Dr. Erasmus Darwin assumed the hopeless task of chaining poetry to the car of science. He was a physician of Derby, and, like Sir Richard Blackmore, "rhymed to the rumbling of his own coach wheels;" for we are told that he wrote his verses as he drove about to his patients. His great poem is the "Botanic Garden," in which he celebrates the loves of the plants, and his "Economy of Vegetation," in which he introduces all sorts of mechanical inventions. Amongst the rest he announces the triumphs of steam in sonorous rhymes—
[See larger version]The prorogation of Parliament, on the 21st of June, liberated both Sir Francis and the unfortunate president of the debating society, Mr. John Gale Jones. On the morning of this day vast crowds assembled before the Tower to witness the enlargement of the popular baronet. There was a great procession of Reformers with banners and mottoes, headed by Major Cartwright, and attended by Mr. Sheriff Wood and Mr. Sheriff Atkins; but as Sir Francis apprehended that there might be some fresh and fatal collision between the military and the people, he prudently resolved to leave the Tower quietly by water, which he effected, to the deep disappointment of the populace. No such excitement as this had taken place, on a question of right between the House of Commons and an individual member, since the days of Wilkes.The first measure of importance after the appearance of Pitt in the House of Commons as Prime Minister was the annual motion of Wilberforce for leave to bring in a Bill for the abolition of the Slave Trade. Pitt and Fox both supported it, and it was carried by seventy-five against forty-nine. The second reading was carried by a still larger majority—one hundred against forty-two—but on going into committee upon it, it was postponed to the next Session. War and preparations for war were the all-absorbing business of those times.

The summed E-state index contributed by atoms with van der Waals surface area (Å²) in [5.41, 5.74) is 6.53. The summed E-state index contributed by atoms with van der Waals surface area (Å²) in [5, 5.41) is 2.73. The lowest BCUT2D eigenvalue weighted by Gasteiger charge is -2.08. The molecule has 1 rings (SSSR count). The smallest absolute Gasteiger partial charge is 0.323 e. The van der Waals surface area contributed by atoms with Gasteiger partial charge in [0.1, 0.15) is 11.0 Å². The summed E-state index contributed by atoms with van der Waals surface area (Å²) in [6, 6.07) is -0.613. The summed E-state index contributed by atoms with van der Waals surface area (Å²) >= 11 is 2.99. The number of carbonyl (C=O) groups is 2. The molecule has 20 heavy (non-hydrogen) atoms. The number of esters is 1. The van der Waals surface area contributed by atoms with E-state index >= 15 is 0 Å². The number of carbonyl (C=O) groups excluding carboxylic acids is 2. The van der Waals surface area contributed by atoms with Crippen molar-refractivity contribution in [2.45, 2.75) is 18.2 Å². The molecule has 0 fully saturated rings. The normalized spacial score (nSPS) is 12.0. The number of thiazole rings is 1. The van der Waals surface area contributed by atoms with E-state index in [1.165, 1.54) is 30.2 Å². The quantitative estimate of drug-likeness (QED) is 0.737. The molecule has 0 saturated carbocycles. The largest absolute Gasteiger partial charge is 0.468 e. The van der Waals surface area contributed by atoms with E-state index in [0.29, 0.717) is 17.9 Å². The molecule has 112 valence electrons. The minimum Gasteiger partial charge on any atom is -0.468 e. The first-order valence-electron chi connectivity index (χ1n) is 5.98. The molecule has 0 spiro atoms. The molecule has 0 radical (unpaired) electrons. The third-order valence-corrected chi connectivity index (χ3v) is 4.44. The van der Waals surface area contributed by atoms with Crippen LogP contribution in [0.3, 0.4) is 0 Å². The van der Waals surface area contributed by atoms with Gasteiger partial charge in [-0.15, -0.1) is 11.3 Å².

But no such easy rendering of the contract was contemplated by Buonaparte. He did not even adhere to the letter of it. French officers were to be placed in all the Dutch garrisons, and eighteen thousand troops were to be maintained, of whom six thousand were to be French. Instead of six thousand soldiers, General Oudinot appeared at the head of twenty thousand at Utrecht. These, Buonaparte informed Louis, were to occupy all the strong posts of the country, and to have their headquarters at Amsterdam, his capital. Louis determined to be no party to this utter subjugation of the country, nor any longer to play the part of a puppet sovereign. On the 1st of July he executed a deed of abdication in favour of his son, Napoleon Louis, expressing a hope that, though he had been so unfortunate as to offend the Emperor, he trusted he would not visit his displeasure on his innocent family. He then drew up a vindication of his conduct, saying that he was placed in an impossible situation, and that he had long foreseen this termination of it. He sent this to be published in England, the only place in which it could appear; and he then gave an entertainment to a number of his friends at his palace at Haarlem, and at midnight entered a private carriage and drove away. He proceeded to Graz, in Styria, where he devoted his leisure to the instruction of his children, and to literature, and wrote "Documens Hìstoriques et Réflexions sur le Gouvernement de la Holland"—being an account of his administration of the government of that country—and also a novel, called "Marie, ou les Hollandaises." His wife, Hortense, went to Paris, where she became a great leader in the world of fashion. On the 9th of July, only eight days after the abdication of Louis, Buonaparte issued a decree declaring Holland "re-united to France!" Oudinot marched into Amsterdam, and took possession of it in the name of his master. It was declared the third city of the French empire. The French Ministers issued reports to vindicate this annexation, which was a disgraceful breach of Napoleon's pledge to the Senate—that the Rhine should be the boundary of France—and also of his repeated assurances that Holland should remain an independent kingdom.详情